Mitochondria, the power plants of the cell, have their own small genomes left over from their ancient origins as symbiotic bacteria. This mitochondrial DNA (mtDNA) becomes damaged in ways that evade cellular quality control mechanisms as a consequence of the normal operation of metabolism. Over the course of a human life span this leads to a small population of cells overtaken by dysfunctional mitochondria, emitting a flood of damaging reactive molecules into surrounding tissues. This contribution to degenerative aging could be removed entirely if we had the means to regularly replace and remove these damaged mitochondrial genomes, or alternatively to deliver an ongoing supply of mitochondrial proteins - as DNA damage is only significant because it removes or alters the blueprints required to generate specific proteins. It is the proteins that are needed for correct mitochondrial function to continue. Given a major research and development initiative working prototypes of these repair technologies are actually only a few years away, but despite a number of teams working on these approaches at a slow pace, until much more funding is devoted to this cause that few years away will continue to be the case.
Here is a recent open access review of the mechanisms by which mitochondrial DNA damage is thought to promote the development of atherosclerosis, such as - but not limited to - formation of oxidized low-density lipoprotein (LDL) molecules that aggravate cells in blood vessel walls into an ultimately harmful reaction. They draw in immune cells that try to consume and break down the LDL, but these cells can be overwhelmed to turn into foam cells or die to create a clot of debris that can grow to become a plaque. That in turn can cause a catastrophic blockage of blood flow, and death:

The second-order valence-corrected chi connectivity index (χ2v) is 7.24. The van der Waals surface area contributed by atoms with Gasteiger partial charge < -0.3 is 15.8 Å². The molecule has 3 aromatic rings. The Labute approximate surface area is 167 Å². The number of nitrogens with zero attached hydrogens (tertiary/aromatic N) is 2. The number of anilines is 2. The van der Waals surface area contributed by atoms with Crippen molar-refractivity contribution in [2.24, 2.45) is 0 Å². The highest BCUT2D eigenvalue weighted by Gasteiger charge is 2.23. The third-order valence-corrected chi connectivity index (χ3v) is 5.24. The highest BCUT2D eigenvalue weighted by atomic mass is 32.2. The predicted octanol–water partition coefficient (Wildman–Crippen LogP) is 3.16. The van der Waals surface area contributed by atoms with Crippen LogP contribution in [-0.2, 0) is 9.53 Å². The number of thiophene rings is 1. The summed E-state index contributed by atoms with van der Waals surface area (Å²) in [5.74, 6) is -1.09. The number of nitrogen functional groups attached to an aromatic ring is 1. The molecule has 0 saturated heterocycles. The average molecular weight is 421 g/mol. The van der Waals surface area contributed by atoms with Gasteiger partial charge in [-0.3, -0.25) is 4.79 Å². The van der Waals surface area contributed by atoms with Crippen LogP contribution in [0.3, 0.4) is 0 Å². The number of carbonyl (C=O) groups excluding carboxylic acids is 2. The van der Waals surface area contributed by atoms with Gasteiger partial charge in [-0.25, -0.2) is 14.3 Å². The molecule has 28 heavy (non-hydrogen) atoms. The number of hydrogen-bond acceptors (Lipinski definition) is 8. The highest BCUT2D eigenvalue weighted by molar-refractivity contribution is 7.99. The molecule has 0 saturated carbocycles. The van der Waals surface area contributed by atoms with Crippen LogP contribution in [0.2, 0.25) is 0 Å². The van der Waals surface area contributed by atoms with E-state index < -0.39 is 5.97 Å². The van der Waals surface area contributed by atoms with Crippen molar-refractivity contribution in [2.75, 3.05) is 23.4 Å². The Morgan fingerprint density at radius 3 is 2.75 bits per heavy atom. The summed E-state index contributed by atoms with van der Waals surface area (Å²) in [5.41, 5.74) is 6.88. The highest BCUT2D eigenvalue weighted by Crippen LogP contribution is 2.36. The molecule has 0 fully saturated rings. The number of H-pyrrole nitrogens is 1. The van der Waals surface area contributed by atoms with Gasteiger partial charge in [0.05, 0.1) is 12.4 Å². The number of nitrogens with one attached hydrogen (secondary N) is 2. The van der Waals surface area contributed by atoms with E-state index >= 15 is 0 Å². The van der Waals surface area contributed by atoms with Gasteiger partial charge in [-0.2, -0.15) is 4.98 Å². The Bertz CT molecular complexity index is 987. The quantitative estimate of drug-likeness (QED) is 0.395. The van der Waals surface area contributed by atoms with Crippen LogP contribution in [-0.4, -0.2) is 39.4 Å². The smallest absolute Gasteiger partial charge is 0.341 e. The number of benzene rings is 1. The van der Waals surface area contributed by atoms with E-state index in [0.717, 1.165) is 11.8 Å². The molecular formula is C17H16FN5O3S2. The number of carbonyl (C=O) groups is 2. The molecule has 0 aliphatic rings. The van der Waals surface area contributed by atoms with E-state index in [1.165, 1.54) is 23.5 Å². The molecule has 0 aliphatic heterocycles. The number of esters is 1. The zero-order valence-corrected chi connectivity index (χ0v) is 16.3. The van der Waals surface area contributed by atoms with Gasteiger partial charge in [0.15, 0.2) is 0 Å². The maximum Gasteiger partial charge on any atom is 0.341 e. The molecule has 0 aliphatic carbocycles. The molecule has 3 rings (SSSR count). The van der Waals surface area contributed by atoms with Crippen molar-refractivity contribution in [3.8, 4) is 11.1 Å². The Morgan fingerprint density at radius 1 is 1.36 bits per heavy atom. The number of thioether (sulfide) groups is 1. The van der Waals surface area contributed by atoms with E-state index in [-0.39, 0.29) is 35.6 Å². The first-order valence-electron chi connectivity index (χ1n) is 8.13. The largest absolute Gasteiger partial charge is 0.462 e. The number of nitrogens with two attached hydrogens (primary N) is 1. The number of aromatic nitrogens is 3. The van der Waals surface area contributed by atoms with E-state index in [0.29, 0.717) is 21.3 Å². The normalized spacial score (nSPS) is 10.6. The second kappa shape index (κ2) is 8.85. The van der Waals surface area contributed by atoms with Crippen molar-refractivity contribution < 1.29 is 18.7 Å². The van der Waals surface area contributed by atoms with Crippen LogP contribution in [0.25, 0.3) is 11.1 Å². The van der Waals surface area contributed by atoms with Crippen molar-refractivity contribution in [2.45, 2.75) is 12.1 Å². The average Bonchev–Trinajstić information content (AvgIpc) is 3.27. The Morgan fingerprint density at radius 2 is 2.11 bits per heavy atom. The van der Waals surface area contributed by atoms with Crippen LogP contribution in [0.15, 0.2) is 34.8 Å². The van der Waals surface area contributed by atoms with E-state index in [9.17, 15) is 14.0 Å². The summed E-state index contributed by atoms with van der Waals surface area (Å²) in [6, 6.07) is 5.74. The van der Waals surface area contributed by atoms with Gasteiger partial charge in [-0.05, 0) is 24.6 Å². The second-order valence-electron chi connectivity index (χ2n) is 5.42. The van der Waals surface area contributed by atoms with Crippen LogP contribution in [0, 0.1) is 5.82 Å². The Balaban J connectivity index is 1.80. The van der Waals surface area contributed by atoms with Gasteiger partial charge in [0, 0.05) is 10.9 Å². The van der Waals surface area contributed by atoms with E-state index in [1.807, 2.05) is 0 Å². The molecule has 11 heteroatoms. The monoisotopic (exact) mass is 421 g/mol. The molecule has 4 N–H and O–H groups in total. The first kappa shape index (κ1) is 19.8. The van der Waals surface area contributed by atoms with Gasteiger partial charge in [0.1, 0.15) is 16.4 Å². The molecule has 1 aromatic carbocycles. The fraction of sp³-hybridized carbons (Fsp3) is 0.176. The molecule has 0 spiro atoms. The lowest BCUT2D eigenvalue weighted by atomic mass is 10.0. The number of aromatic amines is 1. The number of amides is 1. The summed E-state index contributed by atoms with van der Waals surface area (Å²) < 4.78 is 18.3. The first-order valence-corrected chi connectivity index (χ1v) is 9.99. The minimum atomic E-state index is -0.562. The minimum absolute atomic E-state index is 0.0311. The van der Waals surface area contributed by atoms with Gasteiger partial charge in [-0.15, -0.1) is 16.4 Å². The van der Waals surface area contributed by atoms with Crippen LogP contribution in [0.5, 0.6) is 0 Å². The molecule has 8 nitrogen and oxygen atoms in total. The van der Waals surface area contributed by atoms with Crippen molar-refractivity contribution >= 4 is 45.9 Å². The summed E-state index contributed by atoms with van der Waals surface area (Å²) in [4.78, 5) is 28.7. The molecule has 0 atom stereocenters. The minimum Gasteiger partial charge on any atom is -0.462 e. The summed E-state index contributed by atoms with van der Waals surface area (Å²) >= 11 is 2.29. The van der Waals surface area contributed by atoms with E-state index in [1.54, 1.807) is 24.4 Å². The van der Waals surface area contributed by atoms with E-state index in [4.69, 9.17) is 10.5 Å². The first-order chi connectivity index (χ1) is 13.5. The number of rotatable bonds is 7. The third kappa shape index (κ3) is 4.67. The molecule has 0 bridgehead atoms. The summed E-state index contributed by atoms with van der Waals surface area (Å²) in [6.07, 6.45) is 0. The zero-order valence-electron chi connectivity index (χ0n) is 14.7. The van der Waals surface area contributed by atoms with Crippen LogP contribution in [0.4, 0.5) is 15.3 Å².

Atherosclerosis, by far the greatest killer in modern society, is a complex disease which can be described as an excessive fibrofatty, proliferative, inflammatory response to damage to the artery wall involving several cell types. Clinical manifestations of atherosclerosis, i.e. mainly coronary artery disease and stroke, are the leading causes of death in all economically developed countries, accounting for up to 65% of total mortality. Many factors appear to contribute to the development of atherosclerosis, [however] the precise mechanisms of atherogenesis are still unclear, even if it is well known that the deposition of intracellular lipids, mainly free and esterified cholesterol, as well as subsequent foam cell formation are the most typical features of early atherosclerotic lesion development. Modified low-density lipoprotein (LDL) is generally thought to be the source of accumulating lipids. Intracellular lipid deposition may act as a trigger mechanism for the development of advanced atherosclerotic lesions.
The mechanisms of mitochondrial genome damage in the development of chronic age-related diseases such as atherosclerosis are not well understood. There is very little data yet showing a causal relationship between mtDNA damage and atherosclerosis, although mitochondrial oxidative stress has been shown to correlate with the progression of human atherosclerosis. Mutations of the mitochondrial genome may play a pathogenic role in the formation of atherosclerotic lesions in arteries. The mitochondrial electron transport chain constantly produces superoxide radical anions, which, in the case of mitochondrial dysfunction, cause the escape of electrons that readily form hydroxyl radicals and hydrogen peroxide from superoxide. These extremely reactive oxygen species (ROS) are risk factors for atherosclerosis associated with lipid and protein oxidation in the vascular wall. ROS formation may trigger a cascade of events such as modification of LDL, inflammation, cellular apoptosis and endothelial injury.